Art is to ship, to ship is to suck.

Art is the art of seeing what doesn’t exist.Tue Nov 02 01:54:57  via Tweetie for Mac

I’ve been thinking about art lately because I’ve been doing art, very deliberately. I’m talking the Seth Godin kind of art: works performed with humanity. For me, that’s often a piece of software or a video or a blog post.

Here’s something I’ve noticed. Every time I create a piece of art, I encounter three phases:

  1. The giddy: I’m deliriously excited, before I start just as I’m beginning. This is going to be great. Everyone will love it! This is going to be. so. cool.

  2. The suck: Then it hits. Sometimes it’s right at the beginning, sometimes it’s not for a while in. Suddenly I realize that I’m creating something imperfect. Maybe I make an irrevocable mistake, or maybe I just internalize the fact that if I try to fix it, I will never be done. It will never be quite the way I imagined it. And I’ve still got a lot of work left on this piece of crap.

    This, ordinarily, is where I lose it. This is where I give up, when I give up, which to date is more than I’d like. This is where I get grumpy and tired and disillusioned and just want to go home. But on the off-chance I don’t…

  3. The success: I ship, and it’s…it’s incredible. It’s the most wonderful feeling in the world. And yes, it’s not perfect, and yes, there are problems, but I made a deliberate change in the world. I’ve shipped this blog, I’ve shipped music on YouTube, I’ve shipped a career as a workflow coach. Every time it feels like pure bliss, and only ever once I’ve called it done.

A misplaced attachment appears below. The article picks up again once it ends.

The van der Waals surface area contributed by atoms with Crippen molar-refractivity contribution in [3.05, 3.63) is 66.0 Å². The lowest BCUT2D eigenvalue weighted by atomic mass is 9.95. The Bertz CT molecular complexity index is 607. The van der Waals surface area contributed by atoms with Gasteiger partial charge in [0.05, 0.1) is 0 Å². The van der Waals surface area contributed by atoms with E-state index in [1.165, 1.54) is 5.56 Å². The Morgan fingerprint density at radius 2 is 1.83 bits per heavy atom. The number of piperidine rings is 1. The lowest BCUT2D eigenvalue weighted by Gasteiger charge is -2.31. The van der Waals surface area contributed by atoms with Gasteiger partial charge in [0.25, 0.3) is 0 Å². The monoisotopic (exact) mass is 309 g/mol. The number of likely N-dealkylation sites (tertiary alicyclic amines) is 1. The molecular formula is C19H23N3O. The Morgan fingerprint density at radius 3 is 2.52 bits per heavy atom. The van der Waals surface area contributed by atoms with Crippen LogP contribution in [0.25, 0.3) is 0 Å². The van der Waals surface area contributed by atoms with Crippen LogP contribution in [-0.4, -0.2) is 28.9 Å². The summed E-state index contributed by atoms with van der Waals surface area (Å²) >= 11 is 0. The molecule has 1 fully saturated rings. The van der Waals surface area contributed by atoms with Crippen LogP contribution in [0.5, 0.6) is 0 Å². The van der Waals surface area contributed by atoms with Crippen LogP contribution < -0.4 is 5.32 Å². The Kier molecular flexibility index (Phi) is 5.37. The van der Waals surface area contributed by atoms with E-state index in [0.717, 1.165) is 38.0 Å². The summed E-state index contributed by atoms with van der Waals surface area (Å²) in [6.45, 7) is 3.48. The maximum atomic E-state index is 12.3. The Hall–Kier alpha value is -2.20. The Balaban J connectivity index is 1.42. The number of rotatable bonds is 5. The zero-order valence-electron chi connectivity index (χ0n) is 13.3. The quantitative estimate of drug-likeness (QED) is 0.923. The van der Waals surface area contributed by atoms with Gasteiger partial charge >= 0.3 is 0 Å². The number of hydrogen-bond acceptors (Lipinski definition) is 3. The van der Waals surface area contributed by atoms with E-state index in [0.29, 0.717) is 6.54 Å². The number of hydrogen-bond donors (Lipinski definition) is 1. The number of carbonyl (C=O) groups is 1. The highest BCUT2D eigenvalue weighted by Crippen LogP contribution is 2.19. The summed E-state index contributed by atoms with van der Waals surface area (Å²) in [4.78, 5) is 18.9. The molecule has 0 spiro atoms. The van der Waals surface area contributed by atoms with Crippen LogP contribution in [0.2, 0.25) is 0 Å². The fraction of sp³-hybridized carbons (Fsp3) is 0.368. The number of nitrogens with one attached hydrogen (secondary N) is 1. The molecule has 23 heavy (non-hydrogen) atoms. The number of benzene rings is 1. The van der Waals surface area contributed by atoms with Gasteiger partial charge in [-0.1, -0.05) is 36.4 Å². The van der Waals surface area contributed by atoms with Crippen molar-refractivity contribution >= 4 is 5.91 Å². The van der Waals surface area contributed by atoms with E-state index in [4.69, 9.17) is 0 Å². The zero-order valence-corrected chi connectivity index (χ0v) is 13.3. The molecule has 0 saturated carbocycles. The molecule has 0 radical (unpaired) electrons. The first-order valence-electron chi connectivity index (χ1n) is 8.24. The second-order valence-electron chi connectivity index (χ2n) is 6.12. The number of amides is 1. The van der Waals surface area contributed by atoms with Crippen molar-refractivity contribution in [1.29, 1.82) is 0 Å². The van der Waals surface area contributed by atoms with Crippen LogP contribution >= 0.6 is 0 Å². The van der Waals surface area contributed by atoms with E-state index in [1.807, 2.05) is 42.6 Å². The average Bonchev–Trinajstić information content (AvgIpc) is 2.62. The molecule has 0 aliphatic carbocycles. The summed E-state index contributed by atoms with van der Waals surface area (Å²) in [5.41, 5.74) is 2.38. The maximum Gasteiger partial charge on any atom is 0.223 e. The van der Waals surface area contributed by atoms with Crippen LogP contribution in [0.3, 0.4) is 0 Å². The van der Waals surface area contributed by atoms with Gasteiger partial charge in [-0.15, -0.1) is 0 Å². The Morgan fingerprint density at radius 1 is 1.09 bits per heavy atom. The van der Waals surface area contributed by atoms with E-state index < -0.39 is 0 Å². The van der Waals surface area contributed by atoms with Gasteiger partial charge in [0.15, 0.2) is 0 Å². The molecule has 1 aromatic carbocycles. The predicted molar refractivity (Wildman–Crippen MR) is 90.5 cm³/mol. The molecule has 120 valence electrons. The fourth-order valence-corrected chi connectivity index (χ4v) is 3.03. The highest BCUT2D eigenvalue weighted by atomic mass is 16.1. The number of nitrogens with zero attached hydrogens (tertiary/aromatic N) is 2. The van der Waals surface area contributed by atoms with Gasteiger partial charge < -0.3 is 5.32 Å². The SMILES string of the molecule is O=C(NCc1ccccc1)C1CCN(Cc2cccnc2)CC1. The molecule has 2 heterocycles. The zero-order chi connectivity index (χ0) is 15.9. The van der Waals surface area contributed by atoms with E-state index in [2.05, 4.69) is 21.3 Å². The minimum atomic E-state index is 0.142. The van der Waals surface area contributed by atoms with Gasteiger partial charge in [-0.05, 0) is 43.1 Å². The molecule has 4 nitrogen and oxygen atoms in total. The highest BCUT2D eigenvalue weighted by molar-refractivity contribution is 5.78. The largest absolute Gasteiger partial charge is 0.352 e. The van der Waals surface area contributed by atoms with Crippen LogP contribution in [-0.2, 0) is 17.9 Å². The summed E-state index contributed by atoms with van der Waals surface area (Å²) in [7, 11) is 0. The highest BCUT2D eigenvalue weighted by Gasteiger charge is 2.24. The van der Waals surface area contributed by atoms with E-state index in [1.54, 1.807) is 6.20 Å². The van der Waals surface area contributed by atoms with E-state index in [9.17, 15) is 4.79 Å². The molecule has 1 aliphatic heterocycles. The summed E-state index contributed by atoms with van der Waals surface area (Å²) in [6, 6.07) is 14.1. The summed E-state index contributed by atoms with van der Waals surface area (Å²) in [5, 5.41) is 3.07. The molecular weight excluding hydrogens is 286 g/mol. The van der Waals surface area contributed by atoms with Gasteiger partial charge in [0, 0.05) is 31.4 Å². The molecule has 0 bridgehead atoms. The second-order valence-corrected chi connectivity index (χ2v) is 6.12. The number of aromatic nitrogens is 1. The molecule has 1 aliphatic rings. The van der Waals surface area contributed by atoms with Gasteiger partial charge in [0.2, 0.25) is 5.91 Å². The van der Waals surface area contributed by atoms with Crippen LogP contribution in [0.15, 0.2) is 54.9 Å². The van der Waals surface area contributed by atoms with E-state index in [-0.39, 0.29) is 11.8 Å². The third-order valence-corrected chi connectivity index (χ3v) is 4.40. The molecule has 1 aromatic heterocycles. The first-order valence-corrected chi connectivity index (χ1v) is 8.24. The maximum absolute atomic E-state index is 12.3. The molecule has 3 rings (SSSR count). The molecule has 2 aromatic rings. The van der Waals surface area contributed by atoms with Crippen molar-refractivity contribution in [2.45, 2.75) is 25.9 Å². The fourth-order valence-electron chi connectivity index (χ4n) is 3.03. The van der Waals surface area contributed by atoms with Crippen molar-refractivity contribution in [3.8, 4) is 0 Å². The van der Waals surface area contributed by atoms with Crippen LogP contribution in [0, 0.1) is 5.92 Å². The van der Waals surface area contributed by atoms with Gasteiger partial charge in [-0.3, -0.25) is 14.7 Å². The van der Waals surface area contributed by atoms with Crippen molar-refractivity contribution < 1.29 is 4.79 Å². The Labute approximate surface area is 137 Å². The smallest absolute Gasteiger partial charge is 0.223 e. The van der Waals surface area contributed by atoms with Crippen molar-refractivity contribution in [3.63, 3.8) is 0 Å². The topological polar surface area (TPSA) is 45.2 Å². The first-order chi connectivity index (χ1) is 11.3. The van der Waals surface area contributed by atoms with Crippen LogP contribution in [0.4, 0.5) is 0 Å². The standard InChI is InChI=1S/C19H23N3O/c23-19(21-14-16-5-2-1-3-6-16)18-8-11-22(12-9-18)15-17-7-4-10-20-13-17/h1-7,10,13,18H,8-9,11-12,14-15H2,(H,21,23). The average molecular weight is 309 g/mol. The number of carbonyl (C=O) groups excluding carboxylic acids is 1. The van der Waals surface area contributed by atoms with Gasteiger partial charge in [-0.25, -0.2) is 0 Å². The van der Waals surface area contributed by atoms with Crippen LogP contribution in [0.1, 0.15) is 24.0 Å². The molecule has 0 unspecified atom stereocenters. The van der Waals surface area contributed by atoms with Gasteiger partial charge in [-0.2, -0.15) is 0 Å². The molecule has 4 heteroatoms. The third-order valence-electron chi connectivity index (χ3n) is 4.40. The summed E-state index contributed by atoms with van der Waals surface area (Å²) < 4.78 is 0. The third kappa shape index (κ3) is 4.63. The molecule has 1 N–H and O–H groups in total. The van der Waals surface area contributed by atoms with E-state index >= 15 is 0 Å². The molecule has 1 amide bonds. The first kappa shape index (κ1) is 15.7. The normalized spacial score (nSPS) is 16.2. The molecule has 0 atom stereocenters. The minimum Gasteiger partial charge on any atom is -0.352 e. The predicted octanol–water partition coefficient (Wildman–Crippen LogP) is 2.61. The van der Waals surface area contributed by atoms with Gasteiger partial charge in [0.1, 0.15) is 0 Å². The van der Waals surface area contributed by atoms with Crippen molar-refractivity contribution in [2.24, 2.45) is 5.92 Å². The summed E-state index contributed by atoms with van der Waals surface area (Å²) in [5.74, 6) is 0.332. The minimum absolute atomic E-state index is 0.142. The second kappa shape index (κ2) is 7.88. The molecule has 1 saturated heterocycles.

Art begins with seeing what isn’t there. It concludes with delivering a rough facsimile of what was seen. Delivering the vision itself is categorically impossible.

2 Responses to “Art is to ship, to ship is to suck.”

  1. I go through this process when writing a blog post, esp. one that’s important to me (i.e., all of them). There’s a point in #2 where I put on my Good Enough hat and just work to finish the thing. It’s never perfect, but it gets me to #3!

  2. Peter says:

    Yeah, that “good enough” switch is a tough one, but it’s the only way out. For me, I have to remove my attachment to the work, in a Buddhist sense. It’s my ego, and identifying my ego with my work, that gets in the way.